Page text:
Cultural beliefs

Various ways on wearing kris in Javanese culture.
Barong dance performance with kris-wielding dancers and Rangda in Bali

Krises were worn at special ceremonies, with heirloom blades being handed down through successive generations. Both men and women might wear them, though those for women are smaller. A rich spirituality and mythology developed around the weapon. Krises are used for display, as talismans with magical powers, weapons, sanctified heirloom, auxiliary equipment for court soldiers, as an accessory for ceremonial dress, an indicator of social status, a symbol of heroism, etc.[3]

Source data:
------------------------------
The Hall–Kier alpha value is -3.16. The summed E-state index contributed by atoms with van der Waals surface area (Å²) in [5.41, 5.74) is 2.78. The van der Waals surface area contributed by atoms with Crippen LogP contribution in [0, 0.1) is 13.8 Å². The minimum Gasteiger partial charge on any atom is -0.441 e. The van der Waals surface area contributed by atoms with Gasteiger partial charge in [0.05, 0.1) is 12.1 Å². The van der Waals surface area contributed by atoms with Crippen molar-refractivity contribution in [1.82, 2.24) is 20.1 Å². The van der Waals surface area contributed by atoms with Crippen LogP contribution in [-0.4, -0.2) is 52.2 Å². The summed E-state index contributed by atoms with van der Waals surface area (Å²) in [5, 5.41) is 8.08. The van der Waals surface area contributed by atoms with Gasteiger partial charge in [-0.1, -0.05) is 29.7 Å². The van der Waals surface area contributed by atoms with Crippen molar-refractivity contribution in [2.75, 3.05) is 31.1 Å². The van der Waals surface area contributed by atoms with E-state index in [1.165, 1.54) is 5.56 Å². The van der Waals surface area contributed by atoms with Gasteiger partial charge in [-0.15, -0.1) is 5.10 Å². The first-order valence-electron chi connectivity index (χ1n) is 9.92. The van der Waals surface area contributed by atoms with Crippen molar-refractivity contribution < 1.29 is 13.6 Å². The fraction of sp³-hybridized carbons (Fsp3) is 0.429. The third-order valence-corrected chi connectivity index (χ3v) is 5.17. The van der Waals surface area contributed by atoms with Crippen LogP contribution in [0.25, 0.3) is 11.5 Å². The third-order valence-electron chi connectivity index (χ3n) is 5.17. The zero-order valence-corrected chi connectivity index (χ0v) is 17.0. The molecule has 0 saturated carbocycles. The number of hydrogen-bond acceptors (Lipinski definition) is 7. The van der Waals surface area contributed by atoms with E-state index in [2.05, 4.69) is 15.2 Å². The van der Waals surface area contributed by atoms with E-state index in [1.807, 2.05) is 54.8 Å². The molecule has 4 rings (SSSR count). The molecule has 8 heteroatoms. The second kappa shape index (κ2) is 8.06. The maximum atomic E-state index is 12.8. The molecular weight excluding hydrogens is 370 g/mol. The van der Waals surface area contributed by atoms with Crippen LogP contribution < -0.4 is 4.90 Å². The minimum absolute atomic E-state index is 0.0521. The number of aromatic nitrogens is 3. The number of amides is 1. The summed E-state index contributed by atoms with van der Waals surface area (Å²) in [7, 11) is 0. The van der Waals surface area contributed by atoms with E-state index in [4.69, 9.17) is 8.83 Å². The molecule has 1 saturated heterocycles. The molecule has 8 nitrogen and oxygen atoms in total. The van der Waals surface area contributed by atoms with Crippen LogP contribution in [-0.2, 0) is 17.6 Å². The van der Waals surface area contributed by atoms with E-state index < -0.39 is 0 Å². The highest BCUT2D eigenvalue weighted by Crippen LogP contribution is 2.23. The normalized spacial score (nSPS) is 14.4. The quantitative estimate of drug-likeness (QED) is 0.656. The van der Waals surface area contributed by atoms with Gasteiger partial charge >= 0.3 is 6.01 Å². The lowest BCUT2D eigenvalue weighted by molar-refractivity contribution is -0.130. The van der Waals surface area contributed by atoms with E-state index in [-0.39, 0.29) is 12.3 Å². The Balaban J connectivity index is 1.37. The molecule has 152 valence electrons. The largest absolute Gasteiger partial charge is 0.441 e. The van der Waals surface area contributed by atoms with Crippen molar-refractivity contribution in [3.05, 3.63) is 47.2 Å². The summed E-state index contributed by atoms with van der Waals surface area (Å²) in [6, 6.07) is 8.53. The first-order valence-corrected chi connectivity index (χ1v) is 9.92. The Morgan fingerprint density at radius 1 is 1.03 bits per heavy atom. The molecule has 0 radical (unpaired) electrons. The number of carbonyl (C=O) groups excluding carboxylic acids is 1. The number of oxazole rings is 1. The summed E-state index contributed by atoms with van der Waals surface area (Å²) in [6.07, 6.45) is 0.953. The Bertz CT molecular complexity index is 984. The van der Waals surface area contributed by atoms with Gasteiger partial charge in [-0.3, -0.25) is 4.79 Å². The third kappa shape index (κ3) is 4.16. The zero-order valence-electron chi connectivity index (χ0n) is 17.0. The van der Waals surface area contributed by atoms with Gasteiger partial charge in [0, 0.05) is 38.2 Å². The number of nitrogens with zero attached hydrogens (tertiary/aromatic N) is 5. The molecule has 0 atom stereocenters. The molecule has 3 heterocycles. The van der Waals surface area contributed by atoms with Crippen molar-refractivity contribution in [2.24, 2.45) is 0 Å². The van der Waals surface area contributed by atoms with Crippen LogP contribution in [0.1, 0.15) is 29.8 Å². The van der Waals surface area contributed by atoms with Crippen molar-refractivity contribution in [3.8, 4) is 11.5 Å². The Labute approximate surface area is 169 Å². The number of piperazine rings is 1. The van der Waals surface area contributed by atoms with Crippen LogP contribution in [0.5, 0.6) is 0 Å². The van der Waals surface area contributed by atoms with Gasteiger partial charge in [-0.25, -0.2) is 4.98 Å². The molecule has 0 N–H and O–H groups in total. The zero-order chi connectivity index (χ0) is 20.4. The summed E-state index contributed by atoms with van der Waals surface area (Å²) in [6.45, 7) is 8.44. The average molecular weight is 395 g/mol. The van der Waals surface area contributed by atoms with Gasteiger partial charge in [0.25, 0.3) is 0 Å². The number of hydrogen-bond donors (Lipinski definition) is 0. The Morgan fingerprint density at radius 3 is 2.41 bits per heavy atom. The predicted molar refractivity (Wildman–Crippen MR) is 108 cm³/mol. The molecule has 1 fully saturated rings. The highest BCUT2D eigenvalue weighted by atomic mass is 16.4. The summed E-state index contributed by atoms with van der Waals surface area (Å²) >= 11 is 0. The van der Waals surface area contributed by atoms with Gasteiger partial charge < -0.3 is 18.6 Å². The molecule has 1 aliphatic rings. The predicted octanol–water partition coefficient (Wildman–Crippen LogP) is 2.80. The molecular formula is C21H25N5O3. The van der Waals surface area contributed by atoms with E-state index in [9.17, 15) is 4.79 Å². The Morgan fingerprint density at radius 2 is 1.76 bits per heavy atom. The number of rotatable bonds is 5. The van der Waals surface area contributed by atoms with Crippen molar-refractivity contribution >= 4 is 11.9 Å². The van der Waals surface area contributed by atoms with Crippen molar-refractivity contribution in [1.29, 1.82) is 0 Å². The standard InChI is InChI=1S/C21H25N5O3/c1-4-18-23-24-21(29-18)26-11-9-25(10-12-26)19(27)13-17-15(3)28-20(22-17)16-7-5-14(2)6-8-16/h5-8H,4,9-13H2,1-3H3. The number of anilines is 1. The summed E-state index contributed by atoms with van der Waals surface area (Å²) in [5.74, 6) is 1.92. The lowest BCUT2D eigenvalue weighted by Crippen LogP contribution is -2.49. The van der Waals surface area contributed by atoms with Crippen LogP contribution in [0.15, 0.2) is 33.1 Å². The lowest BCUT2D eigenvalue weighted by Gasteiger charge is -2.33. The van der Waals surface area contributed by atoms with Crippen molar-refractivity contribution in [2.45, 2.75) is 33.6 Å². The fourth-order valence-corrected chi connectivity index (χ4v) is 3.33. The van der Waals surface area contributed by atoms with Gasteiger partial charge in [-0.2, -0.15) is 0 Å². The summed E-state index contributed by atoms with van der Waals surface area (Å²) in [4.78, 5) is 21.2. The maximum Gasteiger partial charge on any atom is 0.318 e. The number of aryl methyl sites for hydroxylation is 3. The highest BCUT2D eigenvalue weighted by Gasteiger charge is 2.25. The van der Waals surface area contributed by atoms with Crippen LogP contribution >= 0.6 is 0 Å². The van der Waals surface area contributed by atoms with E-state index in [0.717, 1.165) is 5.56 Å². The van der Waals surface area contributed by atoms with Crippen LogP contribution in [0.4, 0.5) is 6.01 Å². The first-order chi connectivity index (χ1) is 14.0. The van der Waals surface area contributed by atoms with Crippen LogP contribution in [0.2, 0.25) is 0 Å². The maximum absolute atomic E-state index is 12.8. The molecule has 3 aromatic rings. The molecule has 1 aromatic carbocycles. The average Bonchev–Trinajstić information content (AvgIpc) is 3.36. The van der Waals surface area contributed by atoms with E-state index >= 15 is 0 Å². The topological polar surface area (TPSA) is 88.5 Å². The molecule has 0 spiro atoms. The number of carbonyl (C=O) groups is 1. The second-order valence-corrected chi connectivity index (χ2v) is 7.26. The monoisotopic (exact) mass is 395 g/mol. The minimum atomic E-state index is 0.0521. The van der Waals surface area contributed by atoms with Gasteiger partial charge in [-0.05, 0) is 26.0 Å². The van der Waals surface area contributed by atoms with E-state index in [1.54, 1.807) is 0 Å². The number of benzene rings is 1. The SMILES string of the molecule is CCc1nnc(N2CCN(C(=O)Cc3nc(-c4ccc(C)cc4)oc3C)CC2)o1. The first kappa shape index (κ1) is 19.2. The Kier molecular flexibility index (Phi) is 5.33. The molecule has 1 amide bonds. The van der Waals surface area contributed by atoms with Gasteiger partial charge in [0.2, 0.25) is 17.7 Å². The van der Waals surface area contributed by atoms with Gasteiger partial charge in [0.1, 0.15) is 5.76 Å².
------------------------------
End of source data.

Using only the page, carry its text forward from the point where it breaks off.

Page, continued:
In Javanese culture kris is revered as tosan aji (Javanese for "sacred heirloom weapon") and considered as pusaka. Kris is believed to have ability to infused bravery upon its holder, this property is known as piyandel in Javanese which means "to add self-confidence". The pusaka kris or kris-tipped spear given by a Javanese king to nobles or his subjects, was meant to symbolize the king's confidence bestowed upon the receiver and considered as a great honor. During Javanese wedding ceremony, kris is required to be adorned with chains of jasmine flower arrangement as an important part of Javanese groom's wedding costume. The addition of jasmine arrangement around the kris was meant as a symbol that a man should not easily be angry, cruel, fierce, too aggressive, tyrannical and abusive.[2]